The Department for Environment, Food and Rural Affairs has told H&V News it is in discussion with two other firms for the right to run the mandatory company registration scheme under the F-Gas regulation.
Any relevant air conditioning business not registered after 4 July will be committing an offence and could be subject to fines.
Defra has already been locked in discussion with Refcom for months trying to thrash out a way of converting its voluntary company registration scheme to a mandatory scheme for all air conditioning installers.
A Defra spokesman said: “Discussions are at advanced stage with Refcom but drawing to a close. We are also in discussion with two other parties, which we will continue even if discussions with Refcom are resolved successfully.”
Defra declined to name the two firms citing commercial sensitivity, although H&V News understands that one firm is Quidos, which provides an accreditation scheme for building energy assessors, including air conditioning inspectors. Quidos declined to comment.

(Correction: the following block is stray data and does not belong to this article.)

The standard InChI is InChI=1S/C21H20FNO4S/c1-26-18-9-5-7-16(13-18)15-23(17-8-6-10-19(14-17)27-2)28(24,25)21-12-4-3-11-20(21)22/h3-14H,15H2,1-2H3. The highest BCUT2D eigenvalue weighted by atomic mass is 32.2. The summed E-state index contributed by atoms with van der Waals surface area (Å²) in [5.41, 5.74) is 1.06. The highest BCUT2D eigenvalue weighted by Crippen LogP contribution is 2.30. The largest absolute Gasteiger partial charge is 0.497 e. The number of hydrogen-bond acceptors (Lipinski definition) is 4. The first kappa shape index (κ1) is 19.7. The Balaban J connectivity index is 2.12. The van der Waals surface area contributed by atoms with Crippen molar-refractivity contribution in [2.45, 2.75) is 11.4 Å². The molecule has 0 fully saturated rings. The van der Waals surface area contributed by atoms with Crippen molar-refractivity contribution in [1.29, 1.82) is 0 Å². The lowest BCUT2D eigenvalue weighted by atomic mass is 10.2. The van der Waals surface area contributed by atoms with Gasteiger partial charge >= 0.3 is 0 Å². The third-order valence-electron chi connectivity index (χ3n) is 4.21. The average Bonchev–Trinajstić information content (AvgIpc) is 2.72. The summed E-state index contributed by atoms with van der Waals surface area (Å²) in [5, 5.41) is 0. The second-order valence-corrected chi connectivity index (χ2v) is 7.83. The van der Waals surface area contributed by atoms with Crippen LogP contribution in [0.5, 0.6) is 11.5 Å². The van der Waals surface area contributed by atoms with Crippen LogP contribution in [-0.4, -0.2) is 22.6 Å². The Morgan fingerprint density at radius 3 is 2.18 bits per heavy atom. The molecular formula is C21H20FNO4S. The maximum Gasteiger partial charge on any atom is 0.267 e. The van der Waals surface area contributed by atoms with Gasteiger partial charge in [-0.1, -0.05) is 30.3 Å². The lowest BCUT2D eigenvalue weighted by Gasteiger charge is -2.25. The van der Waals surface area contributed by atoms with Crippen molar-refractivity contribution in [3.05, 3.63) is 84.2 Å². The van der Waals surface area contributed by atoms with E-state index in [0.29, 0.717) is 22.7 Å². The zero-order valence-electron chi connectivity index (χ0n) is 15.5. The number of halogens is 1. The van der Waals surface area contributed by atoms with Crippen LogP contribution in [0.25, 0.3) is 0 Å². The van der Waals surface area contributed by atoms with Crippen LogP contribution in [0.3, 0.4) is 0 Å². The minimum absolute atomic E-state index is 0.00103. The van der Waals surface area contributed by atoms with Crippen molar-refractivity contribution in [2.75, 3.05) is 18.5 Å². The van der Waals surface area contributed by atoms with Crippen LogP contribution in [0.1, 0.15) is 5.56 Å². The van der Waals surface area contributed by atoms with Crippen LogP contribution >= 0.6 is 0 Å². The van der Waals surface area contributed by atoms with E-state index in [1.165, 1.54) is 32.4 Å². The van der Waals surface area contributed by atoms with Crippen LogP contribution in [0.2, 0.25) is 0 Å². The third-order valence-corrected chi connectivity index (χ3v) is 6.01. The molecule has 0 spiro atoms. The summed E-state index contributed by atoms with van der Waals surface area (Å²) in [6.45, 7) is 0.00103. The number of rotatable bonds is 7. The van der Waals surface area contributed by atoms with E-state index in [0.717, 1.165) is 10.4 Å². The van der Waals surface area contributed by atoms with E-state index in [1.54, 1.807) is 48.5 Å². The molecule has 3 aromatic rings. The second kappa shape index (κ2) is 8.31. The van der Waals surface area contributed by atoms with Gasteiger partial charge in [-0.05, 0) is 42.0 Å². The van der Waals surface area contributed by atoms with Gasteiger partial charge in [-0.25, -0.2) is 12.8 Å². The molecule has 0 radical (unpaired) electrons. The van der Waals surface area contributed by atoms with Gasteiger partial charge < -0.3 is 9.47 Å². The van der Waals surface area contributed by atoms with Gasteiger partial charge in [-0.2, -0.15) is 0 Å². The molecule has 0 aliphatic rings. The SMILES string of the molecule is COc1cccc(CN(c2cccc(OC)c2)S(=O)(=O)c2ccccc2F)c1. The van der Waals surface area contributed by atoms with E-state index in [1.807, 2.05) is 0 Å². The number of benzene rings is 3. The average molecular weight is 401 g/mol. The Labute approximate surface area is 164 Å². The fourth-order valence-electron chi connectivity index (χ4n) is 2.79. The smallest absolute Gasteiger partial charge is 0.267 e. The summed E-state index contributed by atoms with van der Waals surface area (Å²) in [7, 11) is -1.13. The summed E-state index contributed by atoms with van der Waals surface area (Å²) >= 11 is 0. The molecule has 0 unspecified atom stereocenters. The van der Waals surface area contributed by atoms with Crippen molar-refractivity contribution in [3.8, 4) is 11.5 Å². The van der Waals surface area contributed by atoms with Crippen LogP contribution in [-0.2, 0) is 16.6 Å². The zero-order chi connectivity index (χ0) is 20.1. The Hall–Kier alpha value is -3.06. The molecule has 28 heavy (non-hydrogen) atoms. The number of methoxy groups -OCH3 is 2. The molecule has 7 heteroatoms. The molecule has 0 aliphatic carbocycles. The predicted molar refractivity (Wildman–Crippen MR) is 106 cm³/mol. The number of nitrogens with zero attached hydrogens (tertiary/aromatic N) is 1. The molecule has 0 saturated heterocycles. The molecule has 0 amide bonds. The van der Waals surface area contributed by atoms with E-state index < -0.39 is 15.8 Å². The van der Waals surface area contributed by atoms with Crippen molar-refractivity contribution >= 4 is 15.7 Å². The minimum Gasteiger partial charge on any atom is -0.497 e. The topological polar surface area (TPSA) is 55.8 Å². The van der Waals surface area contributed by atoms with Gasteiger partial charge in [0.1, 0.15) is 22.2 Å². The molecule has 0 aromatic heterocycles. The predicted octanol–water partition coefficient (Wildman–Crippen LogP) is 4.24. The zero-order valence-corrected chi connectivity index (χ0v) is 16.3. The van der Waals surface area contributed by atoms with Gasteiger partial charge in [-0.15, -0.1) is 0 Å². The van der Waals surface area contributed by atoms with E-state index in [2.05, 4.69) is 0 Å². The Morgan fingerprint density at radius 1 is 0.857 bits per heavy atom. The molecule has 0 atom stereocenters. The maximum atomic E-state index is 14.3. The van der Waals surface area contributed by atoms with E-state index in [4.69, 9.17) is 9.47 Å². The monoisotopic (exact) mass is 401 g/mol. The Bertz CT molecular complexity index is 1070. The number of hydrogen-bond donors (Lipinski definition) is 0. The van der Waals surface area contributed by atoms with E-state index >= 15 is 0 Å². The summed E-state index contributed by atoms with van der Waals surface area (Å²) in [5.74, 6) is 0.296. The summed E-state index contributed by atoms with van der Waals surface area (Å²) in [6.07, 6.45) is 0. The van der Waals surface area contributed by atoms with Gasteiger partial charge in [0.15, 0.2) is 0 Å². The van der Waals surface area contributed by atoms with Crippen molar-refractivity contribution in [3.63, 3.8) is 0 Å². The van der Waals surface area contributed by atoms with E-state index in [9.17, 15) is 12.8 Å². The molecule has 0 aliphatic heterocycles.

Speaking at the HVCA’s RAC group AGM, Graham Manly, president elect of HVCA articulated the industry’s frustration with the delay in finalising details of the company registration scheme with the July deadline looming.
“We are a month away from every company which handles these gases needing to be registered and we do not have a publically recognised scheme. That is really atrocious. I just hope that, in the end, sense will prevail and we will get a scheme which does what is needed.”
The HVCA added it will pay to fast track HVCA members of Refcom in a bid to ensure they are granted interim certificates before the July deadline.
HVCA head of communications and public affairs Jack McDavid said he was not surprised that Defra was in discussion with other organisations over the scheme.
“However, it is important that any organisation running the scheme does so to a satisfactory standard,” he said.
H&V News understands the main sticking point between Defra and Refcom during their protracted discussion has been Defra’s preference for a light touch scheme, while Reform prefers a more robust approach, similar to its current voluntary scheme.